First And Only: How Eva Jones Broke Barriers In Bloomington | WGLT

First And Only: How Eva Jones Broke Barriers In Bloomington

Feb 21, 2019

Nearly a half-century ago, a woman named Eva Jones made history.

It was 1971, just a year after racial tensions turned violent at Bloomington High School. Jones, then 41 with her own children in District 87, had just helped negotiate peace between black community members and school leadership. Jones ran for school board and won, becoming the first black person to ever do that.

“With Eva Jones, someone was now sitting at the table,” said Charles Alsberry of Normal, a black community activist who considered Jones a political mentor. “And I think you can almost count on maybe two hands—or one—how many African-Americans have sat at the table since. The community needs more encouragement now for people to participate in the political process.” 

When Eva Jones ran for District 87 school board the first time in 1970, the “Black Churches of Bloomington” paid for this ad supporting her candidacy in The Pantagraph.
Credit Newspapers.com / Pantagraph

As Bloomington-Normal marks Black History Month, Eva Jones is one of our most remarkable success stories. She wasn’t just the first black District 87 board member. She was the only woman. And she became board president during one of the most tumultuous periods in the district’s history. A few years after that, she became the first black person elected to the Bloomington City Council.

Jones’ story resonates today for many local black leaders—past and present. One reason is because her status as the “only” is still the status quo. People of color are still underrepresented on local city councils, the McLean County Board, and other elected bodies. Normal Town Council member Chemberly Cummings and Bloomington Alderman Mboka Mwilambwe, both black, are still the exceptions. That’s despite around 1 in 5 Bloomington-Normal residents being nonwhite.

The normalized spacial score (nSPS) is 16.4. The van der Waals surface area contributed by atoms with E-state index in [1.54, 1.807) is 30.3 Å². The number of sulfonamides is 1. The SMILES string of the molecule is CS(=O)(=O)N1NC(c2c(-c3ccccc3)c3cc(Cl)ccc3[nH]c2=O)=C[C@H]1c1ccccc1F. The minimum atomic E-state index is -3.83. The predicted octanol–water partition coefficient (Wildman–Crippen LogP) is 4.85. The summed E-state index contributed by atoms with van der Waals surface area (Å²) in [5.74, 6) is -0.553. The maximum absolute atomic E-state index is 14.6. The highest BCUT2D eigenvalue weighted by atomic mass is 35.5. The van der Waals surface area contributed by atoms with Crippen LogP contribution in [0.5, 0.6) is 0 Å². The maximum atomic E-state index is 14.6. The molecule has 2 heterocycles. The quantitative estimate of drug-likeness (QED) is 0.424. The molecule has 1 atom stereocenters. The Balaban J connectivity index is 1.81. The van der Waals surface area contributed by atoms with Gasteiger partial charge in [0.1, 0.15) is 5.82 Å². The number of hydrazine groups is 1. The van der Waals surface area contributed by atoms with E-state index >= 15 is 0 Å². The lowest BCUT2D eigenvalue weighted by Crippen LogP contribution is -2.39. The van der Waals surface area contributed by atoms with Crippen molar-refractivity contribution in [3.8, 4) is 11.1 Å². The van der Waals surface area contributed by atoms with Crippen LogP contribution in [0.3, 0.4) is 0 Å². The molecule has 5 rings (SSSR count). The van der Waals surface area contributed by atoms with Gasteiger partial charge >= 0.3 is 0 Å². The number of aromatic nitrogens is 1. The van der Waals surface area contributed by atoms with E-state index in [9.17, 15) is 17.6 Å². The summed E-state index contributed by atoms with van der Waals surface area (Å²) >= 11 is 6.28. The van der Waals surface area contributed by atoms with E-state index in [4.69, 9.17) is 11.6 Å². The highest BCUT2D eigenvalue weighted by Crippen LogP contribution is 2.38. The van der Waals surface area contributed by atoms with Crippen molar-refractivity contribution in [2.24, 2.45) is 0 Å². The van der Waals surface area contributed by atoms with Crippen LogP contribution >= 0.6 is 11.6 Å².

“I think Bloomington-Normal wouldn’t be in the position they are, if it wasn’t for the many African-American leaders (like Eva Jones),” said Ronnie Jones, her son. “But again, we’ve got a long way to go.” 

Jones was born in Arkansas and moved with her family to Bloomington in 1944. She attended Bloomington High School and graduated from Cortez Business College in Chicago. She married and had seven children, including Ronnie. She spent her career at Firestone Tire and Rubber Co. 

But she was called to public service. 

“She considered herself a little bit of an outsider and thought everybody else did too. She wasn’t born in this area,” said Alsberry. “And that was the crux of the conversation. She was going to be put her life experiences (to use) because she thought it was needed.” 

Jones ran unsuccessfully for District 87 school board in 1970. That year racial tensions at BHS boiled over, with riot police called in to keep the peace between black and white students. Black students boycotted classes and asked for more black teachers and a black studies program. 

“That was the beginning of her getting involved,” said Ronnie Jones. 

Ronnie’s three older sisters were attending BHS then. He remembers Eva meeting with school officials and hosting meetings at the house with black leaders from Mount Pisgah Baptist Church on Bloomington’s west side, hoping to ease tensions. 

It wasn’t easy for Jones. At the time, Ronnie said, the family was living on Linden Street, not the west side. She didn’t feel “mainstream black,” he said, and she obviously wasn’t mainstream white. 

Eva Jones was born in Arkansas and moved with her family to Bloomington in 1944. Her nickname was a kid was “Pee Wee,” and she liked to say she was small but mighty.
Credit Ronnie Jones / Courtesy

“She was working on both sides of the street,” Ronnie said. “That was very difficult back in the 60s and 70s. She got a lot of flak from even the African-American community, because they thought she was giving in on some situations. But she was really encouraged to try and get things settled and smoothed out so we could hear all voices on both sides.”

Eva was quiet but stern. Her nickname was a kid was “Pee Wee,” and she liked to say she was small but mighty, Ronnie said. At home, she was encouraging, loving, but also the enforcer, he said.

“It only takes a couple times for Eva Jones to have to tell you to straighten up,” Ronnie said.